Thursday, April 26, 2012
Many of my recipes, cooking techniques and practices are labeled with a colored dot to indicate red light, yellow light or green light days.
Red Light Day:
A disaster has hit, and you’re now left without access to fresh food. At least one of the following scenarios is in place:
- Fridge is Out
- Limited Water Supply
- No Stovetop
In this situation, you’ll want to use the recipes labeled with a red dot. Continue reading
Thursday, April 19, 2012
Hi, I’m Sharon Lynn. I started this site to document my obsessive research, probing interviews and mad science experiments in long-term food storage.
Why food storage? The catastrophic events of 2011 got me thinking about disaster scenarios and how well I was prepared for them. I asked myself what I would eat if my family’s electricity or gas line was cut off for a week? My pantry, you see, is chocked-full of condiments, baking ingredients and silly liqueurs.
I surmised we’d survive the first week or two by nibbling on preserved lemons, mango chutney and Pacific kombu, but I suspect our lack of “real meals” would probably add to our stress level, not to mention our general health. If the situation lasted even longer, we’d have to resort to more extreme measures, like munching on shrubbery or hurling bricks at squirrels. Continue reading
Thursday, April 12, 2012
A gourmet survivalist has a brain full of science, a bag full of tricks, and a mouth full of opinionated taste buds. Because they’re aware that the next major weather event (or catastrophe of any kind) may sever their access to fresh food and water, they’ve stashed away enough delicious, nutritious, shelf-stable food to last their families at least three months. They’re willing to pay a little extra for sustainably and ethically produced foods, yet at the same time, they keep their eyes peeled for bargains. Though they seek to avoid highly processed foods, they occasionally indulge in rice crispy treats, store-bought salsa and other guilty pleasures without remorse.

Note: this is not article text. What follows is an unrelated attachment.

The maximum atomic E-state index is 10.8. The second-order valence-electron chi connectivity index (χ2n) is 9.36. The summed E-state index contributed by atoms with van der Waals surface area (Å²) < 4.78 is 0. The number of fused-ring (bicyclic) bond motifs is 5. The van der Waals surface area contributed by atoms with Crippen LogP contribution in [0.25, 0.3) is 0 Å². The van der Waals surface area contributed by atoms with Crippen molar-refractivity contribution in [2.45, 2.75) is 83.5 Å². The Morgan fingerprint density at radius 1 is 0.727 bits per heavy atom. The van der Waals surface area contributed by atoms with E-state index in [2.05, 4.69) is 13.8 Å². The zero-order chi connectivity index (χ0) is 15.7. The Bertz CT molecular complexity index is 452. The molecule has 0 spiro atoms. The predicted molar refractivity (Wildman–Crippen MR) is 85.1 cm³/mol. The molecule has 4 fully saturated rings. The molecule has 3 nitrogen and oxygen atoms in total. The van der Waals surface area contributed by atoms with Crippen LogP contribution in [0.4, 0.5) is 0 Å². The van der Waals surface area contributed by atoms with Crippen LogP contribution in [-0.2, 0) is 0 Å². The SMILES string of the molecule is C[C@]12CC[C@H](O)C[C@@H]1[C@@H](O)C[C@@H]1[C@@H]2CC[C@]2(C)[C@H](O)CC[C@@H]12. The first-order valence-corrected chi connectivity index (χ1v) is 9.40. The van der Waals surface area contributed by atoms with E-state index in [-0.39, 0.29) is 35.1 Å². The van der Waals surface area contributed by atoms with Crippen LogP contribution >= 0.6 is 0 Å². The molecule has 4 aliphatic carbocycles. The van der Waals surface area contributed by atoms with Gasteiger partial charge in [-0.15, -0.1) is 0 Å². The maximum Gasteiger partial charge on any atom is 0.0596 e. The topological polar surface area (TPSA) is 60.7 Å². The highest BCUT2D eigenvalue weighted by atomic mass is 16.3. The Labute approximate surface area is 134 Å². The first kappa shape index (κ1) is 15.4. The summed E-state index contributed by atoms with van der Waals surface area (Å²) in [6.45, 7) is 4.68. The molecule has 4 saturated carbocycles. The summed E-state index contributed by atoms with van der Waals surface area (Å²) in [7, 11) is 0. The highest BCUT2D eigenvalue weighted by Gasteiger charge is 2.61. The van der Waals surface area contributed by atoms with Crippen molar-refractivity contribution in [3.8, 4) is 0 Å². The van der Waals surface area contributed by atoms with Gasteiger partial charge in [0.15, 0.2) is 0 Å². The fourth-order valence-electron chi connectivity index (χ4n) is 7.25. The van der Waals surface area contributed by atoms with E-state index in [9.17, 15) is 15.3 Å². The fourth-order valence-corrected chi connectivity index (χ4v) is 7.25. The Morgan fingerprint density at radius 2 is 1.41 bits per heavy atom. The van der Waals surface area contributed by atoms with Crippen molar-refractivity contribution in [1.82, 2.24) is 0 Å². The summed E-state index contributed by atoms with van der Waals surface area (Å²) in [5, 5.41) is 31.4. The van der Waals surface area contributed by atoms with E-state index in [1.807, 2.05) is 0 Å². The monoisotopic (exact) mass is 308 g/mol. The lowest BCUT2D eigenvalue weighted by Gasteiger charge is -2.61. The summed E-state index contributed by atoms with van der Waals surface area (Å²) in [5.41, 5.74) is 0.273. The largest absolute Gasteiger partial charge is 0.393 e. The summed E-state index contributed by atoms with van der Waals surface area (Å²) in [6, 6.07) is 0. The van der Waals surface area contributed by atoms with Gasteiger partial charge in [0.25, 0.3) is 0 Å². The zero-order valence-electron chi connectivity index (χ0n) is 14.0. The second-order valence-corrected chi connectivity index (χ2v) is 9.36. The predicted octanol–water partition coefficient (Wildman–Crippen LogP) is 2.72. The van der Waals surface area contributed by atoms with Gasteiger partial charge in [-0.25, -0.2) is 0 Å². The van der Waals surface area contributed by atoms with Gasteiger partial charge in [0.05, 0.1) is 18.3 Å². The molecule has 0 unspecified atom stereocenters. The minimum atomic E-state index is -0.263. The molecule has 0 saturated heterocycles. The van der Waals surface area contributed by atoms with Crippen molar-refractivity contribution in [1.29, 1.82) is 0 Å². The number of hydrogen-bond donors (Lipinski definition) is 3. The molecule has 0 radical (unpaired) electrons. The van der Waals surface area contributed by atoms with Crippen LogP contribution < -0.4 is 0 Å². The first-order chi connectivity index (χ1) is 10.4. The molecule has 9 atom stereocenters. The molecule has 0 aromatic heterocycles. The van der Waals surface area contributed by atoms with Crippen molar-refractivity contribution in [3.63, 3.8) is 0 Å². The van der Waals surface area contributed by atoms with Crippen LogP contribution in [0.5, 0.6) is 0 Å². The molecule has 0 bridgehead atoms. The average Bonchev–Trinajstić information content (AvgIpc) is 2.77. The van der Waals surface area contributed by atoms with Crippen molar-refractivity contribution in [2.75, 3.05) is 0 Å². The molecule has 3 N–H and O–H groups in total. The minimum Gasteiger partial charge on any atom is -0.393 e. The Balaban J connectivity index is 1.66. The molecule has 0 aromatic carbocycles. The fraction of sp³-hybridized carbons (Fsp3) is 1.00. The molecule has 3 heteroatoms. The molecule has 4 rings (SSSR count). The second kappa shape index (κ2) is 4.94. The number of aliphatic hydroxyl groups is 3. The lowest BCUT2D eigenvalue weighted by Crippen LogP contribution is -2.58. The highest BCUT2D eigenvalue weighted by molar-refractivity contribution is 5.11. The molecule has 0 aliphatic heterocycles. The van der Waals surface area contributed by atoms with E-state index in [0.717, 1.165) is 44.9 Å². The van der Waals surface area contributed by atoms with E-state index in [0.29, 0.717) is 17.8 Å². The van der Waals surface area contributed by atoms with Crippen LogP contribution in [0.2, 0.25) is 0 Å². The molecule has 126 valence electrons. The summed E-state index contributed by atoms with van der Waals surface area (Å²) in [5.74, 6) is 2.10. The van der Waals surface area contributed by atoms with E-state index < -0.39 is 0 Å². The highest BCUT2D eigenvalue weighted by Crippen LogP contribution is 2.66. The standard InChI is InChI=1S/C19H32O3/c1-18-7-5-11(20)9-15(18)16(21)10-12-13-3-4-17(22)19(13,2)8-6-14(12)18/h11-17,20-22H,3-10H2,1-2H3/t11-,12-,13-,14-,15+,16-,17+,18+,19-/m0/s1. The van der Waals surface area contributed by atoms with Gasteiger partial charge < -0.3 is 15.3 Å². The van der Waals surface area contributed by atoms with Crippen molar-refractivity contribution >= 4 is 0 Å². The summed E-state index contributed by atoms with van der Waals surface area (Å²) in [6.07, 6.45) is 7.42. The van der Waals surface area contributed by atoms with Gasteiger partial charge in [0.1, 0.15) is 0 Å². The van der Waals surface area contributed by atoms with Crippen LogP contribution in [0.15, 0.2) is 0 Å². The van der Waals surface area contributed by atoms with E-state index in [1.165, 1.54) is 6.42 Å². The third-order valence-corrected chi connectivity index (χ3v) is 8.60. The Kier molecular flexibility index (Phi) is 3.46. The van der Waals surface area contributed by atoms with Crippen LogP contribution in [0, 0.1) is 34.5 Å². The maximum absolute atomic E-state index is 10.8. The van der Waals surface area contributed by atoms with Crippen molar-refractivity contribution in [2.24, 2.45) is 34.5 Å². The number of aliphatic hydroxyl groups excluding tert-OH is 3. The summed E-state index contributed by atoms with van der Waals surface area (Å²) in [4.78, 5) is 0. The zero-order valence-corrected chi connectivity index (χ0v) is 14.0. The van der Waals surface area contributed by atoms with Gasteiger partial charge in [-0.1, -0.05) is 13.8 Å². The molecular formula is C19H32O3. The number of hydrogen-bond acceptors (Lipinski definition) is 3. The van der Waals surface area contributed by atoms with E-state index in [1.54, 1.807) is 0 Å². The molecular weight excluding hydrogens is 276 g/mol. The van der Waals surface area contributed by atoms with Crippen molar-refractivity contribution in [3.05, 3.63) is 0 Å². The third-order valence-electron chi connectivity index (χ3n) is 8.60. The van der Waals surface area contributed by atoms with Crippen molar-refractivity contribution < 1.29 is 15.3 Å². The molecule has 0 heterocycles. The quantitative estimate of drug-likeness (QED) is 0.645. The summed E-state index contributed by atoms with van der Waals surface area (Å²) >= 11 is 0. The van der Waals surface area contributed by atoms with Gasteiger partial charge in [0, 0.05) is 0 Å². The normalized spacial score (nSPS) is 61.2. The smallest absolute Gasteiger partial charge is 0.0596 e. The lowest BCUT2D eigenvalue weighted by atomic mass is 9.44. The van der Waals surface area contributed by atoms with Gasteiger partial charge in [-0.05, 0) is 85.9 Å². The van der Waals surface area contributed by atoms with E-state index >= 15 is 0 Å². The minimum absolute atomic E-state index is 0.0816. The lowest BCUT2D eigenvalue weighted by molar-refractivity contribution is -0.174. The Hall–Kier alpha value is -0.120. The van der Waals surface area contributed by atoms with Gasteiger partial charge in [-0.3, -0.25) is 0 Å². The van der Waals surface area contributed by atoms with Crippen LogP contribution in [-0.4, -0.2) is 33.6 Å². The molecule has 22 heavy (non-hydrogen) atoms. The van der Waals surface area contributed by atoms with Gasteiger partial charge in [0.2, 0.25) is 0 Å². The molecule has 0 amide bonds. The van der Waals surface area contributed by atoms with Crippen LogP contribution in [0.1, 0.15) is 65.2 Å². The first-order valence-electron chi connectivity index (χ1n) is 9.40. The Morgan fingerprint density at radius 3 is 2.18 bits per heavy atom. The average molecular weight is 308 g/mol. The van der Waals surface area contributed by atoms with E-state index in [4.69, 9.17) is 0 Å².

These industrious epicureans grow much of their own food, can their own jam and distill their own spirits. They know which mushrooms are poisonous, when to buy olive oil and how to build a fire without matches. They’re not afraid to get their hands dirty, eat their own words, or try new recipes on new friends. Being aware of the dangers that could arise when the grocery store shelves are bare, they educate and encourage friends and extended family to “prep” – without being preachy.
A gourmet survivalist believes knowledge and preparedness is power and chooses not to live in fear.
Are you a gourmet survivalist? I myself am not quite there yet, but I’m working on it. If you can relate to all or any of the description above, please chime in and help make this site a reliable resource for anyone interested in storing and preparing delicious, satisfying and nutritious foods.